Freedom from Resentment through Forgiveness

Forgiveness by definition is to release our offender from the pain they caused us. Forgiveness says “Although you are wrong and guilty for what you did to me, I am releasing you of the charges. I am acquitting you of your guilt.


Another benefit of forgiveness is freedom from resentment. Indeed, resentment
offers us nothing good. A life free from resentment is a life to be envied.

For godly sorrow worketh repentance to salvation not to be repented of: but the

sorrow of the world worketh death
(2 Corinthians 7:10).

What resentment does to us

     What is resentment? Resentment comes from a French verb, resentir, which
means to feel again. Merriam-Webster defines resentment as a “lingering ill will
towards a person for a real or imagined wrong.” Resentment therefore means to
have lingering anger, hurt, pain, and frustration related to a real or perceived
offense. According to this definition, resentment, among other things, makes these
negative painful emotions linger. Let us take a closer look at some of the facets of

Being unforgiving makes us
hold on to lingering negative feelings

     Refusing to forgive gives birth to negative emotions that will not go away.
Because the offender is not released, these emotions of anger, hurt, and
restlessness will linger in the heart, causing us much discomfort. Some of us have
had these negative emotions lingering in our heart for so many years, sometimes
even from childhood.
We resent our sister because our parents gave her preferential treatment when
the fault is not even hers. We resent our parents for not giving us the attention that
our other siblings had. We have been angry with them for years, bursting out in
bouts of angry words at the least provocation or refusing to help them when they
needed it.

[He that is] slow to anger [is] better than the mighty; and he that ruleth his spirit than     he that taketh a city (Proverbs 16:32).

     Perhaps it was our friend who did not help us when we needed her help. Or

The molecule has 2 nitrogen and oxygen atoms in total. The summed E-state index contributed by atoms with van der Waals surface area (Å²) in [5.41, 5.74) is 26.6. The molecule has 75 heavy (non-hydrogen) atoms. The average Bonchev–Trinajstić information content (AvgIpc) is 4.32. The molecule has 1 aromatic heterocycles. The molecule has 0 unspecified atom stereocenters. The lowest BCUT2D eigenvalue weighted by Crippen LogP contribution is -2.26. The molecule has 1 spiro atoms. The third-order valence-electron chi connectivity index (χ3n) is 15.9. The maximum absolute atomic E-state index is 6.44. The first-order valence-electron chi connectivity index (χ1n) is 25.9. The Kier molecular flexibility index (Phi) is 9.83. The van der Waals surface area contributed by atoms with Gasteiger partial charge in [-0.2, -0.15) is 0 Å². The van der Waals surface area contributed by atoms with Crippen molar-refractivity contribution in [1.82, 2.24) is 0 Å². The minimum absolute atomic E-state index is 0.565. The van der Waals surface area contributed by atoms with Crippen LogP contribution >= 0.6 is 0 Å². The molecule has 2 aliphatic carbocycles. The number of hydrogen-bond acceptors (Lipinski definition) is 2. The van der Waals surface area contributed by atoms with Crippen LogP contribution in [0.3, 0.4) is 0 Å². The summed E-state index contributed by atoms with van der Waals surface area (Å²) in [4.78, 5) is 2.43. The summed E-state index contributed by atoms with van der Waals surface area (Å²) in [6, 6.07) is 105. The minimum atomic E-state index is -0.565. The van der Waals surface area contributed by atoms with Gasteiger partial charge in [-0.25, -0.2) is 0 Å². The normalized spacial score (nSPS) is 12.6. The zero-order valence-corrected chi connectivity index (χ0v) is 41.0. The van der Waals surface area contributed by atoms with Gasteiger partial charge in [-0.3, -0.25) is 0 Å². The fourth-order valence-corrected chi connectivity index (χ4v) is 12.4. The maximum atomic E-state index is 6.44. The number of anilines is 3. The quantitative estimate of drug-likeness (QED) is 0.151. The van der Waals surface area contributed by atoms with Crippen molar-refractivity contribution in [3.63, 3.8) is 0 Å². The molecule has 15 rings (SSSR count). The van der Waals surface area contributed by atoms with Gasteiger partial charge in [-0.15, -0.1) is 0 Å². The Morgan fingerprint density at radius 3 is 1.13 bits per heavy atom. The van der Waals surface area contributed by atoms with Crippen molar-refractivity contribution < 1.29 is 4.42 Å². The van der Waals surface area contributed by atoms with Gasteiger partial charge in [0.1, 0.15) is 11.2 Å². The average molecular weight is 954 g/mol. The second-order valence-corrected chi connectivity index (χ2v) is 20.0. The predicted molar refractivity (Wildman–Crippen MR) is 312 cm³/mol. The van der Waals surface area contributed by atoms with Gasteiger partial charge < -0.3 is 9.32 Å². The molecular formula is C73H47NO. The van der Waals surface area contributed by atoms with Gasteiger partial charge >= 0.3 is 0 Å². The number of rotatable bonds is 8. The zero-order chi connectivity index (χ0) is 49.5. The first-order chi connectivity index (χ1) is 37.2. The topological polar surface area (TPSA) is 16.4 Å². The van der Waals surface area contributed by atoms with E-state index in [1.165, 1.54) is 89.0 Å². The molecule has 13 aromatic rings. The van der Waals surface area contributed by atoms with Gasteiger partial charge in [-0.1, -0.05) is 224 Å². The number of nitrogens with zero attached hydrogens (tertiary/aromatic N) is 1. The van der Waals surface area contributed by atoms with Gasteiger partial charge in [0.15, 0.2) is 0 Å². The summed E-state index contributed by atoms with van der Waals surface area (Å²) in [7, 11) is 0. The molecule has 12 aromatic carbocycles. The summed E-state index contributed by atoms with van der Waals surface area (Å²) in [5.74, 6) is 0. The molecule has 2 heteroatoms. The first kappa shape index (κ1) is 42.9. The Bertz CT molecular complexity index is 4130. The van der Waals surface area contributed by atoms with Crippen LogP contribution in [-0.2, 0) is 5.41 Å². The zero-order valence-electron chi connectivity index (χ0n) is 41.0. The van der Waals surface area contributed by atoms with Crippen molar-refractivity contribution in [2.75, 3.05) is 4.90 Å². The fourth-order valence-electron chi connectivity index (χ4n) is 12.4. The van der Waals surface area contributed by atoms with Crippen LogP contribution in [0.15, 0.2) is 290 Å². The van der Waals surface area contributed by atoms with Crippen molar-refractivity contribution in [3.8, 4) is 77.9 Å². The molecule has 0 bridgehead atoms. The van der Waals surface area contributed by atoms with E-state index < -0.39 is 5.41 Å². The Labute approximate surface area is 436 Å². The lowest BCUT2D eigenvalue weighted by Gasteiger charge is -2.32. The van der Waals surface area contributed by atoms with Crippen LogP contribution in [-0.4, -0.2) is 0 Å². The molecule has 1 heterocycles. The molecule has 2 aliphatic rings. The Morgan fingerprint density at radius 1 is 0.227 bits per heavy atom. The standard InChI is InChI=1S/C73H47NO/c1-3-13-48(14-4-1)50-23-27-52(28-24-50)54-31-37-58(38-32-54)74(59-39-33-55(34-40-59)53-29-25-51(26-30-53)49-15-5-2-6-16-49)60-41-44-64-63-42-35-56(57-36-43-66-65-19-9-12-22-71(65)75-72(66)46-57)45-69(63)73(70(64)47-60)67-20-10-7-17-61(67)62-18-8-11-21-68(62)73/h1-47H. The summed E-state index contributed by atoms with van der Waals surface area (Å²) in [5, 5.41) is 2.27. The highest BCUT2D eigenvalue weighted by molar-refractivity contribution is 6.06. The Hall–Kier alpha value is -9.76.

she did not return the money we lent to her. And even if she eventually pays us
back, we may still be upset with her for not doing it sooner. The offense is now
resolved and in the past, but anger and hurt linger within us. Before long, this
pervasive anger becomes rooted deep within us. It is now part and parcel of our
thinking and behavior.

Merely thinking of her may fan the flame our anger.
When someone mentions her name, the hurt reveals itself again.
When we see something or someone who reminds us of her, we become
depressed and restless.

This is the result of resentment generated by an unforgiving spirit. At any given
time, our emotions may come under attack. Resentment is to repeatedly become
upset and feel helpless about it. We can only sulk, unable to control our resentment.
Who wants to live like that? No one. And yet, we are choosing to live like that
when we do not forgive. We live in pain when we do not have to.
The interesting thing is that sometimes we may not even know we are affected
because we are so accustomed to this vicious lifestyle. Our ability to rid ourselves
from this resentment that continuously renews these negative emotions depends
solely on our decision to forgive.

Forgiveness, a better way

     Forgiveness by definition is to release our offender from the pain they caused